Words of Wisdom from Frank H.T. Rhodes
Methods of Teaching and Learning
If what is taught has become a matter of concern, the question of how learning takes place has become an even more widespread and urgent concern. Though more is known about effective pedagogy than about the results of curriculum choice, numbers of writers conclude that the existing faculty emphasis on undergraduate teaching, such as it is, is misplaced and that more attention should be devoted to student learning rather than teaching. The goal and outcome of a successful undergraduate experience, the critics argue, should be learning, to which teaching makes a major contribution. But teaching is the means, not the end, of education. Learning is the product of education and teaching is but one means—though a significant one. To devote faculty time to tinkering with course requirements, to the neglect, some argue, of the learning outcomes associated with them, may be as inappropriate as the preoccupation and reimbursement of hospitals for length of patient stay rather than the beneficial results of patient care. The emphasis on teaching as an end in itself, rather than a means of learning, reflects a wider neglect of interest in pedagogy. The heavy reliance on the conventional lecture format—representing, some critics argue, almost everything that is the antithesis of what we know about the best methods of effective learning—is an unhappy example.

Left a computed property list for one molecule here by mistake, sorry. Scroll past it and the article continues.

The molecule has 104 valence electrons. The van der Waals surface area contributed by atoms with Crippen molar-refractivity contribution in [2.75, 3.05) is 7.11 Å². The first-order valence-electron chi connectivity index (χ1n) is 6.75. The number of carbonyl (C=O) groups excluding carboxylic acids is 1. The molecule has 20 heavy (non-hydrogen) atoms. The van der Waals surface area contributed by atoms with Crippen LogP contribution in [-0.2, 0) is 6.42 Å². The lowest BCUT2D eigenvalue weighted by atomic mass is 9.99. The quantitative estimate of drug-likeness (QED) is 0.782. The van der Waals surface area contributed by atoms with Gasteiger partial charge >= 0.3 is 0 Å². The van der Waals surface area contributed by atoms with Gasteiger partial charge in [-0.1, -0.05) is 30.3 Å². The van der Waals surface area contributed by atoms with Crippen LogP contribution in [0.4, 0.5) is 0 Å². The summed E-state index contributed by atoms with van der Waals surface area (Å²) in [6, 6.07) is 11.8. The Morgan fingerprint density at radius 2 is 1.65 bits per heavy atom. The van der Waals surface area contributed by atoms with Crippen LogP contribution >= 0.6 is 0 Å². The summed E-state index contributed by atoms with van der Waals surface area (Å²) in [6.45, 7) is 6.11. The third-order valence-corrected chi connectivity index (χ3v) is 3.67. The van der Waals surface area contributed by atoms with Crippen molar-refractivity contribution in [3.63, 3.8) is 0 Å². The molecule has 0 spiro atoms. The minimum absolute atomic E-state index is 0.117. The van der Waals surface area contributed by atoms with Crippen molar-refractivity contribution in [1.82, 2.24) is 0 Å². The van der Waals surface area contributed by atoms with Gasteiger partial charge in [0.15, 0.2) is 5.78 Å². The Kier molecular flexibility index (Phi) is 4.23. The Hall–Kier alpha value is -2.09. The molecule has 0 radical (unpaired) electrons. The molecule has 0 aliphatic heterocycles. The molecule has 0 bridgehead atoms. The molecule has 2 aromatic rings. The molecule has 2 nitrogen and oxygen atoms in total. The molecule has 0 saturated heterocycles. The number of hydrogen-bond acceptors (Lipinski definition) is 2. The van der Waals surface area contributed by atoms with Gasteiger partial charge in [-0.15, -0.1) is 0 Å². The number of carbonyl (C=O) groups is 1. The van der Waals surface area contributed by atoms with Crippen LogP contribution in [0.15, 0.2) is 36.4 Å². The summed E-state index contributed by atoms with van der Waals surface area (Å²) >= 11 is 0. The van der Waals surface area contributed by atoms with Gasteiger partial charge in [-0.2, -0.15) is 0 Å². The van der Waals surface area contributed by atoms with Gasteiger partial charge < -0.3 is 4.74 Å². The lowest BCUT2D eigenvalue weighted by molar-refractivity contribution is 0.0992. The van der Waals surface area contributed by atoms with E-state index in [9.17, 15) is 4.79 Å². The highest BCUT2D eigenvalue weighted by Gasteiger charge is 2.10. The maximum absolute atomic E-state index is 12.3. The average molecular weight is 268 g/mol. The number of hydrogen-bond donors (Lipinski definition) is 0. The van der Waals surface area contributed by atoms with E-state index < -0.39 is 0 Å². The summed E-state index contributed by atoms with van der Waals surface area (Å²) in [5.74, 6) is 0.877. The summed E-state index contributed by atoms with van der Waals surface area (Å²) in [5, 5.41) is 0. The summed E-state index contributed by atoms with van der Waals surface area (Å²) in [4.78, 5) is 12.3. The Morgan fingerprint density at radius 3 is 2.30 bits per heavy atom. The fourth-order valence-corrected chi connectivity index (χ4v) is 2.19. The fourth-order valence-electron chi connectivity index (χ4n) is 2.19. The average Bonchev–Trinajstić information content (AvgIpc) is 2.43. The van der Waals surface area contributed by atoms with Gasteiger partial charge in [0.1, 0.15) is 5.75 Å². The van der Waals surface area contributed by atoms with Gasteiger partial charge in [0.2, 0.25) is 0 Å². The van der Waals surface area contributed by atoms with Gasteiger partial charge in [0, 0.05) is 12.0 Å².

— Frank H.T. Rhodes. “Chapter 2: Science as a Liberal Art.” American Academy of Arts & Sciences. Science and the Educated American: A Core Component of Liberal Education. Cambridge, MA. 2010.